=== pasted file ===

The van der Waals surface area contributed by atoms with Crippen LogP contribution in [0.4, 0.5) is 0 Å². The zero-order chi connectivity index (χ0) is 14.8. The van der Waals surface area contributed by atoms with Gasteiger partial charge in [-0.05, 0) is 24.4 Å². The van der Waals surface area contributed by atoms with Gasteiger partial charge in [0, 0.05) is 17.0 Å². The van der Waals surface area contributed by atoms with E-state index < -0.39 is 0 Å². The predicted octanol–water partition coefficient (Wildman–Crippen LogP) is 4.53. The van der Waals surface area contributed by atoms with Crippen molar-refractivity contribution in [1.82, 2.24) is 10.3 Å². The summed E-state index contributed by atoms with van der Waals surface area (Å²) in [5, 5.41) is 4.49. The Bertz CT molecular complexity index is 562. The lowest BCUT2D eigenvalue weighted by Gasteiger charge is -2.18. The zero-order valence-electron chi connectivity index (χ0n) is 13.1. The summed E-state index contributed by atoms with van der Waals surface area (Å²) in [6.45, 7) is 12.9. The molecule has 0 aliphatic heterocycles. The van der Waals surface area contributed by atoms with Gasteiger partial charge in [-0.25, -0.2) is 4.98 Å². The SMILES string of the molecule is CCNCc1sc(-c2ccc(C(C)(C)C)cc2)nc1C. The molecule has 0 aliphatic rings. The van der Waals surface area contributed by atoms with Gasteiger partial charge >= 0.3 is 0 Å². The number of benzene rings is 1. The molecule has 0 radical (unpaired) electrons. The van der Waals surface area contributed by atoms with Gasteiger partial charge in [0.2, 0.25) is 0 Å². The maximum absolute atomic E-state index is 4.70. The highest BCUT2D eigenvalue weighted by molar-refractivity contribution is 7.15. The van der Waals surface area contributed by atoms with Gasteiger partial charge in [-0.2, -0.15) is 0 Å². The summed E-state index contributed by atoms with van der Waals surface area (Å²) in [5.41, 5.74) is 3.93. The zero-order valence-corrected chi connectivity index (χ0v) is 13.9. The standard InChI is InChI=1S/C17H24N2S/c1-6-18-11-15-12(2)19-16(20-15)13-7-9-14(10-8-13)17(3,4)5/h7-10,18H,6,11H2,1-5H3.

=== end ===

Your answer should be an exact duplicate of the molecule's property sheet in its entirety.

The van der Waals surface area contributed by atoms with Crippen LogP contribution in [0.4, 0.5) is 0 Å². The zero-order chi connectivity index (χ0) is 14.8. The van der Waals surface area contributed by atoms with Gasteiger partial charge in [-0.05, 0) is 24.4 Å². The van der Waals surface area contributed by atoms with Gasteiger partial charge in [0, 0.05) is 17.0 Å². The van der Waals surface area contributed by atoms with E-state index < -0.39 is 0 Å². The predicted octanol–water partition coefficient (Wildman–Crippen LogP) is 4.53. The van der Waals surface area contributed by atoms with Crippen molar-refractivity contribution in [1.82, 2.24) is 10.3 Å². The summed E-state index contributed by atoms with van der Waals surface area (Å²) in [5, 5.41) is 4.49. The Bertz CT molecular complexity index is 562. The lowest BCUT2D eigenvalue weighted by Gasteiger charge is -2.18. The zero-order valence-electron chi connectivity index (χ0n) is 13.1. The summed E-state index contributed by atoms with van der Waals surface area (Å²) in [6.45, 7) is 12.9. The molecule has 0 aliphatic heterocycles. The van der Waals surface area contributed by atoms with Gasteiger partial charge in [-0.25, -0.2) is 4.98 Å². The SMILES string of the molecule is CCNCc1sc(-c2ccc(C(C)(C)C)cc2)nc1C. The molecule has 0 aliphatic rings. The van der Waals surface area contributed by atoms with Gasteiger partial charge >= 0.3 is 0 Å². The number of benzene rings is 1. The molecule has 0 radical (unpaired) electrons. The van der Waals surface area contributed by atoms with Gasteiger partial charge in [0.2, 0.25) is 0 Å². The maximum absolute atomic E-state index is 4.70. The highest BCUT2D eigenvalue weighted by molar-refractivity contribution is 7.15. The van der Waals surface area contributed by atoms with Gasteiger partial charge in [-0.2, -0.15) is 0 Å². The summed E-state index contributed by atoms with van der Waals surface area (Å²) in [5.41, 5.74) is 3.93. The zero-order valence-corrected chi connectivity index (χ0v) is 13.9. The standard InChI is InChI=1S/C17H24N2S/c1-6-18-11-15-12(2)19-16(20-15)13-7-9-14(10-8-13)17(3,4)5/h7-10,18H,6,11H2,1-5H3.